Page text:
As a coach or supportive parent, it's important to have a plan to help kids overcome reachy moves. I see young climbers get most frustrated about this roadblock. The key is to understand the movement required at each grade. Breaking through 6a and into 6b-c is about sequencing, and a super reachy move will quickly ruin a climber's sequence.
Here are some exercises that can help small kids make the most of their training:
One of the best workarounds for little climbers getting through big moves is to "set" climbs that mimic the movements at a particular grade by using a laser pointer while the child climbs. It's important to have an extra person to belay. Simply pick a route that would be difficult for a little one, and when they encounter a reachy section, use the laser to point out extra holds from other routes that they can add on. This maintains the structure of climbing a defined route, as form tends to get sloppy when kids are given the freedom to add any holds they chose while they climb.
Another tactic to get small climbers on harder routes is playing an elimination game. Start on an easy climb with lots of holds, then use a laser pointer to eliminate off-limits holds to gradually make the climb more difficult. This will help promote the movement skills required for higher grades, and will put children a step ahead when they do grow into the reachy climbs.
This is a great game for the bouldering area if you're working with two or more kids. It's perfect for promoting creativity and practising redpointing. Pick a starting hold, then the first climber will add the next hold to start creating a unique boulder problem. Subsequent climbers will repeat the previously added moves, then add one hold to continue the problem up to the top of the wall. If one of the climbers fall off, they're eliminated from that round of the game. The last one climbing wins!
If I am having trouble engaging a group of young climbers' attention, I will often pick one of the easiest routes in the gym, usually a 4 or 5, and have each climber race to the top. I try to encourage the climbers to focus on improving from their previous times instead of beating their teammates' times. One rule I always enforce is that all the teammates need to cheer on the climber as they are climbing. This promotes camaraderie in competitive environments.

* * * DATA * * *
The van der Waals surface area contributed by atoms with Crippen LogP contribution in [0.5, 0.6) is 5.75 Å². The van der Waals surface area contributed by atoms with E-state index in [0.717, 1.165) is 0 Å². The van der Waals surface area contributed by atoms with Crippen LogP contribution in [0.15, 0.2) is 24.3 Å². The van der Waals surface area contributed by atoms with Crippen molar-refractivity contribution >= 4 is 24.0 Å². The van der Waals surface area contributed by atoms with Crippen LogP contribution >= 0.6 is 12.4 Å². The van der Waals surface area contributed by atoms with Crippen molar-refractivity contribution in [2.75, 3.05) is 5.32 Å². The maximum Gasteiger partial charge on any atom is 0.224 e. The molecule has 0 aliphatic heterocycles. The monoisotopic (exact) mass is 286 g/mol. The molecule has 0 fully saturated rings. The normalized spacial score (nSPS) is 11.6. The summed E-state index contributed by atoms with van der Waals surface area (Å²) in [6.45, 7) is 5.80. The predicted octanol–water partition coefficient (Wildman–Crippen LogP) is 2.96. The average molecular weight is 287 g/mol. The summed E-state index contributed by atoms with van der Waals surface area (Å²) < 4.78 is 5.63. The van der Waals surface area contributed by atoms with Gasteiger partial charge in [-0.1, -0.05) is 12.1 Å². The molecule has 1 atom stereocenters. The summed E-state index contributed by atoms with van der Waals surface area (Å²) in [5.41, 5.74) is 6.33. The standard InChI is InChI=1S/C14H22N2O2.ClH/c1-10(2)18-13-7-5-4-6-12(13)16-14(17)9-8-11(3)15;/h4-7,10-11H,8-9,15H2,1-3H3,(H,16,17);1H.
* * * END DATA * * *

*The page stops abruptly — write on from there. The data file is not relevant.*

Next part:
If the climbing area isn't busy, I will often have my young athletes try to traverse as far as they can across the walls without falling off. When they fall off, I encourage them to hop back on and keep going until they make it to the end or a point where there is no more safe space to traverse. Make sure to keep a close eye on them so they don't get in the way of any other climbers. Young kids seem to get really excited about traversing, especially when it's pitched as a competition to see how far they can make it. This is a great time to focus on enforcing quality and consistent footwork since they'll ideally make more than a few moves and they'll be low to the ground making for easy correction.
One of my favourite ways to start training endurance and coordination is to implement challenges into the climbs. I might ask a young athlete to climb the same route a few times in a row, but each time they will have to do a different challenge on the wall. A few challenges that I use often include: one arm or one leg climbing, slow climbing, hand hover for three seconds before grabbing each hold, and sometimes silly ones—like they need to make their favourite animal noise after every move.
Climbing should be fun for kids, including training and workouts. At certain points in life, climbing might be either fun or productive but not necessarily both. For a kid as young as George, fun is productive. I've found that young climbers are often really excited about working out, because exercising can easily be turned into a game. A few fun exercise ideas include: Imaginary superhero flights during prone cobra (superman) core workouts, forward squat-jump races with their teammates, bear crawls across the gym, and Simon Says with different exercises like pushups, sit-ups, and jumping jacks.
As a coach, I'm not worried about a seven year old redpointing their project. Instead, I care about promoting positive motivation at a young age, because that is what encourages kids to invest in climbing as a lifetime sport. But in case you were wondering, George did make it to the top of his project, although he hasn't linked all of the moves quite yet.